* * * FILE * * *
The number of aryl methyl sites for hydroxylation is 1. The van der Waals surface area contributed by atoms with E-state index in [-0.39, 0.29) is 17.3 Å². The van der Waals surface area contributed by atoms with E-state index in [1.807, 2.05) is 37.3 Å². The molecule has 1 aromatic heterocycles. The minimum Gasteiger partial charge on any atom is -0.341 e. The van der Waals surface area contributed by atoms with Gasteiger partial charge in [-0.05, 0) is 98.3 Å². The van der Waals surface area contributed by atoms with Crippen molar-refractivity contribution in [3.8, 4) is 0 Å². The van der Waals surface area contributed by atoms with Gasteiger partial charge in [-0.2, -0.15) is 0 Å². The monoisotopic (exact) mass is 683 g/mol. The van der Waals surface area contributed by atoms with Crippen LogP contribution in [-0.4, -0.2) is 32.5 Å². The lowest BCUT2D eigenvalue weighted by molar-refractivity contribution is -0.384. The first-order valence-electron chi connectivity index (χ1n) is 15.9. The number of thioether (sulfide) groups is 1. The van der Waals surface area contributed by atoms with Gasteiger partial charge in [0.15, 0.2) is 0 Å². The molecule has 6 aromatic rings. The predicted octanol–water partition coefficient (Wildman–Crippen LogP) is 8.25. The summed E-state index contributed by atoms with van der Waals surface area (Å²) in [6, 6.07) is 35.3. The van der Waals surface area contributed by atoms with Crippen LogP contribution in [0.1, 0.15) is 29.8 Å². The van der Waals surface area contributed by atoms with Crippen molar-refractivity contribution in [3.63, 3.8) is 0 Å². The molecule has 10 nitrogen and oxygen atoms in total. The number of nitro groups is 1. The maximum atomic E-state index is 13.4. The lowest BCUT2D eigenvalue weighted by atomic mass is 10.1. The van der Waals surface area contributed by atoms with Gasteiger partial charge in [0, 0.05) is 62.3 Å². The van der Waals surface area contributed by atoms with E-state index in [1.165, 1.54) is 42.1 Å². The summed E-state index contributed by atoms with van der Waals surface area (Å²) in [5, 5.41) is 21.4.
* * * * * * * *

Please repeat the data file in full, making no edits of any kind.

The number of aryl methyl sites for hydroxylation is 1. The van der Waals surface area contributed by atoms with E-state index in [-0.39, 0.29) is 17.3 Å². The van der Waals surface area contributed by atoms with E-state index in [1.807, 2.05) is 37.3 Å². The molecule has 1 aromatic heterocycles. The minimum Gasteiger partial charge on any atom is -0.341 e. The van der Waals surface area contributed by atoms with Gasteiger partial charge in [-0.05, 0) is 98.3 Å². The van der Waals surface area contributed by atoms with Crippen molar-refractivity contribution in [3.8, 4) is 0 Å². The van der Waals surface area contributed by atoms with Gasteiger partial charge in [-0.2, -0.15) is 0 Å². The monoisotopic (exact) mass is 683 g/mol. The van der Waals surface area contributed by atoms with Crippen LogP contribution in [-0.4, -0.2) is 32.5 Å². The lowest BCUT2D eigenvalue weighted by molar-refractivity contribution is -0.384. The first-order valence-electron chi connectivity index (χ1n) is 15.9. The number of thioether (sulfide) groups is 1. The van der Waals surface area contributed by atoms with Gasteiger partial charge in [0.15, 0.2) is 0 Å². The molecule has 6 aromatic rings. The predicted octanol–water partition coefficient (Wildman–Crippen LogP) is 8.25. The summed E-state index contributed by atoms with van der Waals surface area (Å²) in [6, 6.07) is 35.3. The van der Waals surface area contributed by atoms with Crippen LogP contribution in [0.1, 0.15) is 29.8 Å². The van der Waals surface area contributed by atoms with Crippen molar-refractivity contribution in [3.63, 3.8) is 0 Å². The molecule has 10 nitrogen and oxygen atoms in total. The number of nitro groups is 1. The maximum atomic E-state index is 13.4. The lowest BCUT2D eigenvalue weighted by atomic mass is 10.1. The van der Waals surface area contributed by atoms with Gasteiger partial charge in [0, 0.05) is 62.3 Å². The van der Waals surface area contributed by atoms with E-state index in [1.165, 1.54) is 42.1 Å². The summed E-state index contributed by atoms with van der Waals surface area (Å²) in [5, 5.41) is 21.4.